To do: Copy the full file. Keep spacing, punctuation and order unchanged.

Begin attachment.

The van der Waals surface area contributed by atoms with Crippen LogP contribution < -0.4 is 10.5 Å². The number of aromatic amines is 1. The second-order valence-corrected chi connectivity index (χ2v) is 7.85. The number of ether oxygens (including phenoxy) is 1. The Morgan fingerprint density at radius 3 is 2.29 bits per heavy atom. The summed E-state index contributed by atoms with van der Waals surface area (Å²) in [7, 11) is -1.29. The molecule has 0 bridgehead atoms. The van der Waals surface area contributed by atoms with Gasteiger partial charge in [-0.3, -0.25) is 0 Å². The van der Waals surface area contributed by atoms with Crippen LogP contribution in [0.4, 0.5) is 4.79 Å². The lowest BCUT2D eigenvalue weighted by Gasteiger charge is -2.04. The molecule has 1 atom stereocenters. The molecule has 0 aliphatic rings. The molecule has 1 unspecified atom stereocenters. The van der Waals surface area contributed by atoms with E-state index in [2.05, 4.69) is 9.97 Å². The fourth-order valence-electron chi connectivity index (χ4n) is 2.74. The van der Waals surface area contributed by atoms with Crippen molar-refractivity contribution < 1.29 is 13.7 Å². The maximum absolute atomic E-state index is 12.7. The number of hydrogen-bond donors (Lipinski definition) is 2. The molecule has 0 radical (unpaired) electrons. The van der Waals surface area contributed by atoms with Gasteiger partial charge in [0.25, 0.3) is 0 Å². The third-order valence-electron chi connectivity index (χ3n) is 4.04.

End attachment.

The van der Waals surface area contributed by atoms with Crippen LogP contribution < -0.4 is 10.5 Å². The number of aromatic amines is 1. The second-order valence-corrected chi connectivity index (χ2v) is 7.85. The number of ether oxygens (including phenoxy) is 1. The Morgan fingerprint density at radius 3 is 2.29 bits per heavy atom. The summed E-state index contributed by atoms with van der Waals surface area (Å²) in [7, 11) is -1.29. The molecule has 0 bridgehead atoms. The van der Waals surface area contributed by atoms with Gasteiger partial charge in [-0.3, -0.25) is 0 Å². The van der Waals surface area contributed by atoms with Crippen LogP contribution in [0.4, 0.5) is 4.79 Å². The lowest BCUT2D eigenvalue weighted by Gasteiger charge is -2.04. The molecule has 1 atom stereocenters. The molecule has 0 aliphatic rings. The molecule has 1 unspecified atom stereocenters. The van der Waals surface area contributed by atoms with E-state index in [2.05, 4.69) is 9.97 Å². The fourth-order valence-electron chi connectivity index (χ4n) is 2.74. The van der Waals surface area contributed by atoms with Crippen molar-refractivity contribution < 1.29 is 13.7 Å². The maximum absolute atomic E-state index is 12.7. The number of hydrogen-bond donors (Lipinski definition) is 2. The molecule has 0 radical (unpaired) electrons. The van der Waals surface area contributed by atoms with Gasteiger partial charge in [0.25, 0.3) is 0 Å². The third-order valence-electron chi connectivity index (χ3n) is 4.04.